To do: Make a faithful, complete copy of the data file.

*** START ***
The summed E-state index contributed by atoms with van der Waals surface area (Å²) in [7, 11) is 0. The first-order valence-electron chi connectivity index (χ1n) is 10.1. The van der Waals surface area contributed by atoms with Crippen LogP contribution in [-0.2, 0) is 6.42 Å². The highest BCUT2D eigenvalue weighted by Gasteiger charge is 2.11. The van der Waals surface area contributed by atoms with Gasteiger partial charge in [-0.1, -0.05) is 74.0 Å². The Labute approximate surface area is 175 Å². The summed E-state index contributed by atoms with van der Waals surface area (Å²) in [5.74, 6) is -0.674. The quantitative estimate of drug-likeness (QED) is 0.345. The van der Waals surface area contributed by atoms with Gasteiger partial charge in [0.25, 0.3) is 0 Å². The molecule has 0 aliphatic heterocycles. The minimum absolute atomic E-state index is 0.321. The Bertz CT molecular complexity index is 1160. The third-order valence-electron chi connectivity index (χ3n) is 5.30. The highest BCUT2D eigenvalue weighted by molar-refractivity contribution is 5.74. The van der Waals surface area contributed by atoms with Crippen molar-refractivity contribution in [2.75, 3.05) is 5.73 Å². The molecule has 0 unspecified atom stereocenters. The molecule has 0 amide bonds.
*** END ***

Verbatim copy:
The summed E-state index contributed by atoms with van der Waals surface area (Å²) in [7, 11) is 0. The first-order valence-electron chi connectivity index (χ1n) is 10.1. The van der Waals surface area contributed by atoms with Crippen LogP contribution in [-0.2, 0) is 6.42 Å². The highest BCUT2D eigenvalue weighted by Gasteiger charge is 2.11. The van der Waals surface area contributed by atoms with Gasteiger partial charge in [-0.1, -0.05) is 74.0 Å². The Labute approximate surface area is 175 Å². The summed E-state index contributed by atoms with van der Waals surface area (Å²) in [5.74, 6) is -0.674. The quantitative estimate of drug-likeness (QED) is 0.345. The van der Waals surface area contributed by atoms with Gasteiger partial charge in [0.25, 0.3) is 0 Å². The molecule has 0 aliphatic heterocycles. The minimum absolute atomic E-state index is 0.321. The Bertz CT molecular complexity index is 1160. The third-order valence-electron chi connectivity index (χ3n) is 5.30. The highest BCUT2D eigenvalue weighted by molar-refractivity contribution is 5.74. The van der Waals surface area contributed by atoms with Crippen molar-refractivity contribution in [2.75, 3.05) is 5.73 Å². The molecule has 0 unspecified atom stereocenters. The molecule has 0 amide bonds.